example, which include the almanac data thus making very short work of the
    whole process), or FINALLY will you use a modern pen-and-paper method (for
    which the best, maybe only, option is Bruce Stark's tables)?
    
    With so many options and possible ways of answering all these questions,
    it's not hard to see that relatively few people end up using Stark's tables
    exclusively. There have been a couple of list members, though, who really
    enjoy them (Mike B, where are you?).
    
    You asked:
    "2)  Is anyone familiar with the trig/math that Bruce used to derive his
    lunar tables?  If so, does anyone know if Bruce is amenable to posting
    it on the list or has it been posted in the past and I just missed it in
    the archives?"
    
    You probably know this bit already, but at the basic level, it's really
    simple. You set up the Sun-Zenith-Moon spherical triangle with the observed
    altitudes (zenith distances actually) of the bodies and the observed
    Sun-Moon distance. You use that to calculate, very exactly, the difference
    in azimuth between the Sun and the Moon. Next you correct the altitudes for
    refraction and parallax (just as you would clear normal altitudes --but use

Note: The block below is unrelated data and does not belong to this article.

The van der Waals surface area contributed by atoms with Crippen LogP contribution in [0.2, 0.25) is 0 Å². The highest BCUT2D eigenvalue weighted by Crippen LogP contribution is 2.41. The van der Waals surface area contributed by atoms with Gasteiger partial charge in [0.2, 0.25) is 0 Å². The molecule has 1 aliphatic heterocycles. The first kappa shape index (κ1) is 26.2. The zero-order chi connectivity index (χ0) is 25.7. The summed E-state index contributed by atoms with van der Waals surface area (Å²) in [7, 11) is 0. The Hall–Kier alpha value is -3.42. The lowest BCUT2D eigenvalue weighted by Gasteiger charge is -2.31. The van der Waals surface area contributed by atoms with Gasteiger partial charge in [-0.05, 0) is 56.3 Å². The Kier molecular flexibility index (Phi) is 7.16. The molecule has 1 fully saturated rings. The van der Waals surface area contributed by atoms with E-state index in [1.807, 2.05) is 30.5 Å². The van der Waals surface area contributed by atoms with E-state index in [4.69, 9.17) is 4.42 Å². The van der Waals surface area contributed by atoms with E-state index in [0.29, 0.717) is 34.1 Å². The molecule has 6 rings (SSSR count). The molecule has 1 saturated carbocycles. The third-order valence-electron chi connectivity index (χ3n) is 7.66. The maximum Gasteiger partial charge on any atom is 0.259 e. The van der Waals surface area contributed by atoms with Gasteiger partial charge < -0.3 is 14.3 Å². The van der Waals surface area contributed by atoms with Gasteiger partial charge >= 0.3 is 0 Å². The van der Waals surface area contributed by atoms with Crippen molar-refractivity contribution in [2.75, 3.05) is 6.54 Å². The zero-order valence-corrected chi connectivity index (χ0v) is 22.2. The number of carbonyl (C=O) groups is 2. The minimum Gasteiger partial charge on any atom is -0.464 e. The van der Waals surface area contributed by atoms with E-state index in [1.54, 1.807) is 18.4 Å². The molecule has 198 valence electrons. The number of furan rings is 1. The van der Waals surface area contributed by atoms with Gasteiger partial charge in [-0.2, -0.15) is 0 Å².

the bubble sextant rules in the Nautical Almanac altitude correction tables)
    and then since the difference in azimuth is NOT changed by the altitude
    corrections, you reverse the triangle and calculate the cleared distance.
    Compare that with known values of the distance at Greenwich for known values
    of GMT and a simple interpolation gives GMT at your location. This is a
    "direct" solution to the problem. Historically, and sometimes on this list,
    this was erroneously called a "rigorous" solution ("series" solutions which
    were morepopular historically were sometimes dismissed as "approximate").
    Bruce Stark's tables are a clever, modern re-working of this "direct"
    solution. There's an easy way to find posts describing his tables in the
    archive. Go here: http://www.fer3.com/arc and in the search box, type
    "Stark's tables" (quotes not needed in this case). Click search and you
    should find about 87 matching pages. You can find all the details you want
    regarding the underlying calculational method by browsing through those
    messages. Somewhere along the way, you should find one from Bruce Stark
    himself describing the mathematical tricks he used.
    
    Follow the link after my initials for the online clearing tool on my web
    site. If there's sufficient demand, I am prepared to make a stand-alone tool
    with all the bells and whistles people ask for (historical clearing methods,
    graphing tools, automatically generating arc error from long series of
    observations, star-star distances, etc.), but I find that many lunarian
    enthusiasts are graduates of the "roll-your-own" school. They would rather
    build their own calculating tools carefully suited to their own personal
    answers to all those questions I described above...
    
     -FER
    http://www.HistoricalAtlas.com/lunars